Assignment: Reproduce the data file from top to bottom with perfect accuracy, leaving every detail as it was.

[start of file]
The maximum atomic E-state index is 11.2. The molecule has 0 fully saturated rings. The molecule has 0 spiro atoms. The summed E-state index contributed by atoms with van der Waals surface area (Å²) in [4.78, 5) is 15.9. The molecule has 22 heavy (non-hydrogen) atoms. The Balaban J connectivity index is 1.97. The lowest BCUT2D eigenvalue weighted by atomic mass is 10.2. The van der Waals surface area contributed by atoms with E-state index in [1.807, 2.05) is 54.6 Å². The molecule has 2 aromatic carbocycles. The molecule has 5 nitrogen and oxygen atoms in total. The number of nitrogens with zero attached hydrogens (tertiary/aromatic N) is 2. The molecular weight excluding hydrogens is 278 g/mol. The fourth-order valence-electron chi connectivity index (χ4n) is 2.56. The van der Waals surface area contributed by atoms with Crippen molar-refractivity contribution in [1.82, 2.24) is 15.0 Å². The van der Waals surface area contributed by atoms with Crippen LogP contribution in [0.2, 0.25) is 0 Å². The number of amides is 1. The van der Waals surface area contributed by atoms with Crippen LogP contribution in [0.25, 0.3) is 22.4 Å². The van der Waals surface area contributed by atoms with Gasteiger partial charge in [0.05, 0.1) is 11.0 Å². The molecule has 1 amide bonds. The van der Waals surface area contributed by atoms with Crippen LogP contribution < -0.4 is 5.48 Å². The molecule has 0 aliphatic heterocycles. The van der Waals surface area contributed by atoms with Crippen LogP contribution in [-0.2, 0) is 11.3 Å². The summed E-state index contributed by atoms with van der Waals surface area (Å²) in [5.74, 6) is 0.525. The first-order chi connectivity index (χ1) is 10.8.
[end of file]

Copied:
The maximum atomic E-state index is 11.2. The molecule has 0 fully saturated rings. The molecule has 0 spiro atoms. The summed E-state index contributed by atoms with van der Waals surface area (Å²) in [4.78, 5) is 15.9. The molecule has 22 heavy (non-hydrogen) atoms. The Balaban J connectivity index is 1.97. The lowest BCUT2D eigenvalue weighted by atomic mass is 10.2. The van der Waals surface area contributed by atoms with E-state index in [1.807, 2.05) is 54.6 Å². The molecule has 2 aromatic carbocycles. The molecule has 5 nitrogen and oxygen atoms in total. The number of nitrogens with zero attached hydrogens (tertiary/aromatic N) is 2. The molecular weight excluding hydrogens is 278 g/mol. The fourth-order valence-electron chi connectivity index (χ4n) is 2.56. The van der Waals surface area contributed by atoms with Crippen molar-refractivity contribution in [1.82, 2.24) is 15.0 Å². The van der Waals surface area contributed by atoms with Crippen LogP contribution in [0.2, 0.25) is 0 Å². The number of amides is 1. The van der Waals surface area contributed by atoms with Crippen LogP contribution in [0.25, 0.3) is 22.4 Å². The van der Waals surface area contributed by atoms with Gasteiger partial charge in [0.05, 0.1) is 11.0 Å². The molecule has 1 amide bonds. The van der Waals surface area contributed by atoms with Crippen LogP contribution < -0.4 is 5.48 Å². The molecule has 0 aliphatic heterocycles. The van der Waals surface area contributed by atoms with Crippen LogP contribution in [-0.2, 0) is 11.3 Å². The summed E-state index contributed by atoms with van der Waals surface area (Å²) in [5.74, 6) is 0.525. The first-order chi connectivity index (χ1) is 10.8.